Still it feels my own path may always be a bit more humanist, and rationalistic and skeptical. The Protestant God I grew up deserved to control everything in me and my Preacher Parents' life in part because it was a faith that was true (and available) for EVERYONE - but that faith turned out to be brittle when I grew up enough to ponder the justifications for so many other, competing Faiths. So the biggest, most last impact of that fracture is that I tend to reject mythologies - anything that seems to rely on a special, one-time revelation that you have to take on trust. And in this model, humanistic (and non-authoritarian!) rationality is the most empathetic kind of belief, because the important thing is, you don't have to take anyone's word on anything and it's available to everyone. (Of course it gets snarled up in the "Paradox of Tolerance", since it has to accept that most people will always cling to their people's or their own special revelations.)

Which I guess brings me to my folks. For years I was afraid to bring my skepticism up with my mom (though I suspect she'll be reading this or I might even point it out to her.. Hi Mom!) Being a minister as well as being my mom, she represented the voice of God and judgement to me, but I knew she was bummed I didn't find a church when I went off to college, and so I tried to keep that side of me hidden. But many years ago we had a good conversation about it, and I think her view leans more into John 14:2a (In my Father's house are many mansions: if it were not so, I would have told you.) than John 14:6 (Jesus saith unto him, I am the way, the truth, and the life: no man cometh unto the Father, but by me), which I think is compatible with the kind of humanist UU "multiple paths" approach I find most likely. (So technically, I guess I did find a church, but mostly I co-lead a science and spirituality discussion group there, and do most of my nurturing small community-ing with my activist street bands.)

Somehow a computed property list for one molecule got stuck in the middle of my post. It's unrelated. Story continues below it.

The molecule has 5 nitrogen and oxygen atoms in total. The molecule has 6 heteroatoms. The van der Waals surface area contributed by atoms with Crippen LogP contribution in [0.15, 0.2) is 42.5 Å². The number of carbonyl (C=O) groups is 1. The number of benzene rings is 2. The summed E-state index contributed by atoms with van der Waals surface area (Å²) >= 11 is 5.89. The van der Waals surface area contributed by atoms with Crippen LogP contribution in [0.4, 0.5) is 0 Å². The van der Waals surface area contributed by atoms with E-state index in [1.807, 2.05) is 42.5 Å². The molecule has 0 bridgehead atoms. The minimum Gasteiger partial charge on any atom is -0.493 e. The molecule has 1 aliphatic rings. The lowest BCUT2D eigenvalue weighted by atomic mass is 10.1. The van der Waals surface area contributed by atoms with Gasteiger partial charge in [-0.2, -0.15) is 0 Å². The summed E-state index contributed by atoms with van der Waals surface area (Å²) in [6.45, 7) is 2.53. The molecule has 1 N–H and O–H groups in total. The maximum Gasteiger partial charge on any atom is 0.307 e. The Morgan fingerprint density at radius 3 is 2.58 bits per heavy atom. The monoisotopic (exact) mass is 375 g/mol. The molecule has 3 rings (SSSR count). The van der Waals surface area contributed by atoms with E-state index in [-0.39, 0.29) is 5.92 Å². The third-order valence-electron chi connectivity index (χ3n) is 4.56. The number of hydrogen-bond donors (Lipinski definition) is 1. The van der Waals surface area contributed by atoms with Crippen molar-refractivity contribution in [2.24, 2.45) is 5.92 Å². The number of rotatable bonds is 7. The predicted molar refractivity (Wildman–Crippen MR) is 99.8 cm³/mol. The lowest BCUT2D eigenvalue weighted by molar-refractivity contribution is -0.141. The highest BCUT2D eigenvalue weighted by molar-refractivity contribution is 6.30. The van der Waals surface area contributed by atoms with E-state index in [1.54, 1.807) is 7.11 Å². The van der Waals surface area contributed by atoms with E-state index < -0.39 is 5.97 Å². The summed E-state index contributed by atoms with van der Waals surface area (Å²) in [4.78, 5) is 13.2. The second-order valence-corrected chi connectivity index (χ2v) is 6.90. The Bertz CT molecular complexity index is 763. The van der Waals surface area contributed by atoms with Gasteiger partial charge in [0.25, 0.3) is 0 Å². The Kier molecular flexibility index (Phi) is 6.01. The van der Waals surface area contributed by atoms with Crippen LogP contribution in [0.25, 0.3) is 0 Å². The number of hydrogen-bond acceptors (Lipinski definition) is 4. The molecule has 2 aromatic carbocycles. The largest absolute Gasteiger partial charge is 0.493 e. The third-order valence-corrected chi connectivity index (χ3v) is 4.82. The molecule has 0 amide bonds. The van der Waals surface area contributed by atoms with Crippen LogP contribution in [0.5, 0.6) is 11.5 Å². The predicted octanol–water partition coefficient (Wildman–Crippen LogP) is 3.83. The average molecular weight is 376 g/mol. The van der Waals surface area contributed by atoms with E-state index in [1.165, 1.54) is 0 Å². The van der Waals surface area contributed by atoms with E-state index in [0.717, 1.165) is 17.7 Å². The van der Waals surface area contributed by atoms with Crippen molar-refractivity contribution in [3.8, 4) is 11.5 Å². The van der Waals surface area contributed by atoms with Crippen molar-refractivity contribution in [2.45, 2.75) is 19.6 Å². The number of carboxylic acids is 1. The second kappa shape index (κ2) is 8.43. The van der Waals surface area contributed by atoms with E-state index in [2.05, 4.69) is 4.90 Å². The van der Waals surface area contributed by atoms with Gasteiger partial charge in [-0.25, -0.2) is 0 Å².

And that leaves me with my dad - or rather his absence, since he died when I was early in my own teenage time of growth and change. There's some dialog there that may never happen in the way I would have liked, maybe even conflicts that will never be quite resolved in the way I wish they could be. But as Joseph Campbell points out "Frequently, in the epics, when the hero is born, his father has died, or his father is in some other place, and then the hero has to go in quest of his father" so maybe there's hope for me yet.

Merry Christmas!
I'll probably be finishing the Campbell book today, and ran into this quote: "Any god who can invent hell is no candidate for the Salvation Army."

That's some stirring synchronicity, given how much a fear of hell and The Salvation Army as an organization were two of the biggest shaping forces of my young life!


29 Strange Things People Do With Their Significant Other I find some of these weirdly sexy and romantic.